Tuesday, February 17, 2009

Ninety-One Days Until My Release From Taft Federal Prison Camp

As I was running the track at Taft Camp this morning, I thought about the real value I derived from these past ten months I’ve served. I never would have thought that my time as a prisoner would evolve into something I would value. Surprisingly, that is the frame of mind I’m in now, as I advance into my final three-month stretch.

Truthfully, living amidst so many men from such diverse backgrounds has brought me invaluable experiences. I’ve learned a lot about the dynamics of human relationships; I’ve learned about tolerance; I’ve learned about balance; and perhaps most importantly, I’ve learned the importance of leading a values-based life.

I never thought about such concepts while I was living at the frenetic pace of my life prior to confinement. My focus had been on the short-term, monetary rewards that my career could bring. Whether I was managing money at Bear Stearns or UBS, or putting Southern California real estate deals together, I was primarily motivated by closing the deal as quickly as possible. I wanted to reach my financial quotas in time to maximize the hours I could devote to golf.

While serving time in prison, I was introduced to people who lived with real challenges. They did not have the opportunities I took for granted, yet some lived with a sense of fulfillment that I had never known. I was around people who had decades of imprisonment behind them, some who had many years of confinement ahead of them. Despite such obstacles, the self-imposed discipline by which some lived enabled those men to build a solid core. Because of their discipline and sense of purpose, they led lives in prison that seemed richer and freer than many people I had known in the broader society.

The ten months I’ve served thus far in prison introduced me to concepts of self-mastery. It was a never-ending pursuit to live as the best person I could become, making the most of the circumstances around me. The interactions I had with other prisoners, together with the lessons I learned from the nonfiction books I read, convinced me that fulfillment could come through the pursuit of incremental goals that related directly to an overall purpose in life. I have been striving to live that adjustment of the past several months, and I’ve come to a point where I feel as if I soon will be able to share more of what I’ve learned with others.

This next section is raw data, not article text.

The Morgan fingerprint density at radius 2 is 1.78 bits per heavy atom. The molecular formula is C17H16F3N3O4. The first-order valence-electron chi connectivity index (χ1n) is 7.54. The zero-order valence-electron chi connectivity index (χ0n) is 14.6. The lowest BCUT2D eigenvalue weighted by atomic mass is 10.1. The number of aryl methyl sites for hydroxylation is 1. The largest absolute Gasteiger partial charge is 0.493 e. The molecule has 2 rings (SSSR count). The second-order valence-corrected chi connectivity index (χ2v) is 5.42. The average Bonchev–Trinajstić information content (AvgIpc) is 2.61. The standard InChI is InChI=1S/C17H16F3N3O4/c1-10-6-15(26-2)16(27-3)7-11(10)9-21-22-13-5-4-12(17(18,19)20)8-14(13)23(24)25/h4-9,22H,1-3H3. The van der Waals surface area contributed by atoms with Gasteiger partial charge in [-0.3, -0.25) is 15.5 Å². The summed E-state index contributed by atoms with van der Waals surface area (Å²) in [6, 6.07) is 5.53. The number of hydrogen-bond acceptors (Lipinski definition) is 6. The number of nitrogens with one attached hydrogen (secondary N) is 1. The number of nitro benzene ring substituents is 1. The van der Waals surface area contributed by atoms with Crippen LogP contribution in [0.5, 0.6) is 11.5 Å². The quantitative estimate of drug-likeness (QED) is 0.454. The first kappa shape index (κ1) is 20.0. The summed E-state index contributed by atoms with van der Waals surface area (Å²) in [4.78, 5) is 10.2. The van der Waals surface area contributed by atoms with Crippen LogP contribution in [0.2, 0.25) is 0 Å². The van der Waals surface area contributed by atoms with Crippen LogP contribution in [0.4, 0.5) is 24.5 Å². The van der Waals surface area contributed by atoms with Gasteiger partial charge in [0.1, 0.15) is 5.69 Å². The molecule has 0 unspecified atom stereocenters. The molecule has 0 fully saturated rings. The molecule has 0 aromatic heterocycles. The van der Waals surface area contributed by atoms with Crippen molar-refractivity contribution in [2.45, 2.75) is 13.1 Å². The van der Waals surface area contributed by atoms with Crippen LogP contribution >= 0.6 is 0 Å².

The longer I ran around the track, the more I realized that I could empower myself by feeling gratitude for the gifts I had. Too many people in prison, and in the broader society, anchored themselves with debilitating thoughts about all that was missing from their lives. Those who thrived lived with a fundamentally different outlook. Outside forces did not govern their actions or their perceptions. In prison, I learned more about the value that came from making maximum use of resources.

The most valuable resources, I came to appreciate, were not of a materialist nature. Rather, they included such concepts as time, personal relationships, and contemplations about how the choices we make relate to the purpose we define for our lives.

It is never too late to start preparing…Download Lessons From Prison Now to discover what is truly possible in federal prison.

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